Sadly, it seems that almost every day there is some new case of police abuse, including the killing of unarmed persons, often of color, often poor. The case of Sandra Bland is certainly one case, one that should not have happened; no matter from which angle one chooses to view it. May she rest in peace and may her family somehow find the strength and comfort to continue on. The case of Jonathan Ferrell is another. Here is an article about one juror's view of the recent mistrial. UPDATE: The death of mentally-ill Jamycheal Mitchell in VA, who was jailed for months for stealing $5.00 worth of groceries, has just been reported in an article at The Guardian. One commenter suggested e-mailing the mayor of Portsmouth, VA to demand a full investigation (mayor@portsmouthva(dot)gov).
Seeing this unfold, I have firmly believed that this should concern each one of us. Although African-Americans may be disproportionately affected now, unfortunately, some signs show that it may not stop there. Already, the mentally ill are also disproportionately affected by police violence.
Around Father's Day back in June, one of the C-Spans had a program commemorating the anniversary of James Baldwin's debate with William Buckley at the Oxford Union. Although I'm not always totally with Baldwin, he certainly makes some good points. He also has some very interesting and some even prescient things to say in an article recently reprinted and brought up by a fellow TI'er: this interview.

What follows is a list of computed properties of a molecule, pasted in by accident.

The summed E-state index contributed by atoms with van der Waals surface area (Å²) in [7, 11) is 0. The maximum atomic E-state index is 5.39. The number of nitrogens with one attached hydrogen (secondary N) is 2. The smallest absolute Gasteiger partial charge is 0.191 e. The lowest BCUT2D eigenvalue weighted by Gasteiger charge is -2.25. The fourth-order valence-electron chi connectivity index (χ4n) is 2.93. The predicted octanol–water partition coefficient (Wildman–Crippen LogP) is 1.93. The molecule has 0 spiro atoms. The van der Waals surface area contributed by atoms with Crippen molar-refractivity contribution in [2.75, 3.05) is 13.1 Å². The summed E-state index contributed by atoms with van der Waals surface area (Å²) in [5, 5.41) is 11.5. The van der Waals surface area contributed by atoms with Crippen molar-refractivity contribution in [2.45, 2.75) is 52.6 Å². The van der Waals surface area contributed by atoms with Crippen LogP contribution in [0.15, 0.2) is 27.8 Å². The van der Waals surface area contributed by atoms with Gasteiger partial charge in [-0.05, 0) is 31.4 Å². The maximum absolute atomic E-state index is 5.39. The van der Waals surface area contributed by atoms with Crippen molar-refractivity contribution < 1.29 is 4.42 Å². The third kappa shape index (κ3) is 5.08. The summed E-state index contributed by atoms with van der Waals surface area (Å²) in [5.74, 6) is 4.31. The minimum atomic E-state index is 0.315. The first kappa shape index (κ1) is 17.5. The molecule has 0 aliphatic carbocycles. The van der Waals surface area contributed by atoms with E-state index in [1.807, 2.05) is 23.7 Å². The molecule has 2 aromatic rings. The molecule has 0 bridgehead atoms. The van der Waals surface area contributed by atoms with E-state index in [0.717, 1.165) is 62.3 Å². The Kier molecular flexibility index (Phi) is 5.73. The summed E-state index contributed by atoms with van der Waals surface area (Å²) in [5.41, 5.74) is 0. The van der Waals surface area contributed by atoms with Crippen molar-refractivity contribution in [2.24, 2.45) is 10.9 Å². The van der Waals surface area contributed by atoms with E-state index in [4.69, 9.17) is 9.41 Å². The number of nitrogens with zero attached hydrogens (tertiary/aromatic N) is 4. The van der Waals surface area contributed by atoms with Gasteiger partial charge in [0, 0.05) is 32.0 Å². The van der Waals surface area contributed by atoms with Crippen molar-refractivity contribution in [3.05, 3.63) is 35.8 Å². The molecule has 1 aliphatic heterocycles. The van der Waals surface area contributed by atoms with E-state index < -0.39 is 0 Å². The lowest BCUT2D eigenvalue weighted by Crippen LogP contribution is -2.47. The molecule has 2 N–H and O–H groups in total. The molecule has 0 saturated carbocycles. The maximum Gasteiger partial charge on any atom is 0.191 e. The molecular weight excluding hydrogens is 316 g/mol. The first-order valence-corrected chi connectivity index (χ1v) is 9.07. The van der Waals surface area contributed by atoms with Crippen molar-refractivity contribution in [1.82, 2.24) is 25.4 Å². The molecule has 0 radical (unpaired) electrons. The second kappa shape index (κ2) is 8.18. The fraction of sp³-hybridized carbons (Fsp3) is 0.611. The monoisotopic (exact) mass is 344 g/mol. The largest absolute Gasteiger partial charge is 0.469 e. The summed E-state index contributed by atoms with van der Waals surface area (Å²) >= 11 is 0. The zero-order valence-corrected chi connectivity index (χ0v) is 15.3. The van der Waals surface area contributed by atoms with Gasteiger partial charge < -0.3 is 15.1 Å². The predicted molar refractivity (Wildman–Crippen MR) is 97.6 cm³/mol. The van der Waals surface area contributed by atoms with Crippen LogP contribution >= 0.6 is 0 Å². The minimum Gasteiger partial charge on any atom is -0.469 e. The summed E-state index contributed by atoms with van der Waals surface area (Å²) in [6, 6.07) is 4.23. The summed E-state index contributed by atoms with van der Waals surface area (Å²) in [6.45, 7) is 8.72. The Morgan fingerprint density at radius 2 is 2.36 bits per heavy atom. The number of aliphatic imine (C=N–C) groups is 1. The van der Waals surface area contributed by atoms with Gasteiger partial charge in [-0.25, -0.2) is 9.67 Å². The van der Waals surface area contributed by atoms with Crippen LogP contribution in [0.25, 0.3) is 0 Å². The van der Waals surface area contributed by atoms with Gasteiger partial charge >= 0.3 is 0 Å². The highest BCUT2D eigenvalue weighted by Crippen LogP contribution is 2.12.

Following that C-Span show encouraged me to look further online, I found this, from his essay called "Nothing Personal." I don't really care for a lot of the essay, but this one part really seems to speak to what we're going through today:
a society permits one portion of its citizenry to be menaced or destroyed,
then, very soon, no one in that society is safe. The forces thus released in
the people can never be held in check, but run their devouring course,
destroying the very foundations which it was imagined they would save. But we
are unbelievably ignorant concerning what goes on in our country--to say
nothing of what goes on in the rest of the world--and appear to have become too
timid to question what we are told."
In other words: Black Lives Matter, yes,and we should all be concerned with that because --- ultimately we all may be affected. The forces affecting you today may be aimed at me tomorrow. We need to build bridges between us all, not negating the struggles of African-Americans with law-enforcement, but by recognizing the truth that we need to look out for one another both for altruistic concern and for future self-interest.
Rev. Chris Hedges has made this point in a great essay which is certainly worth reading.
I'm tired of reading the horrible stories of police abuse, of the killing of unarmed persons, often of color. We need to confront the way policing is done, decreasing its militarization for one thing. We need to confront other abuses in the legal system. We need to confront systemic and institutional racism. We need to confront economic and societal injustices that cut across many lines. And we must do this TOGETHER.
Remember: "Divided = Conquered, But United = Empowered!"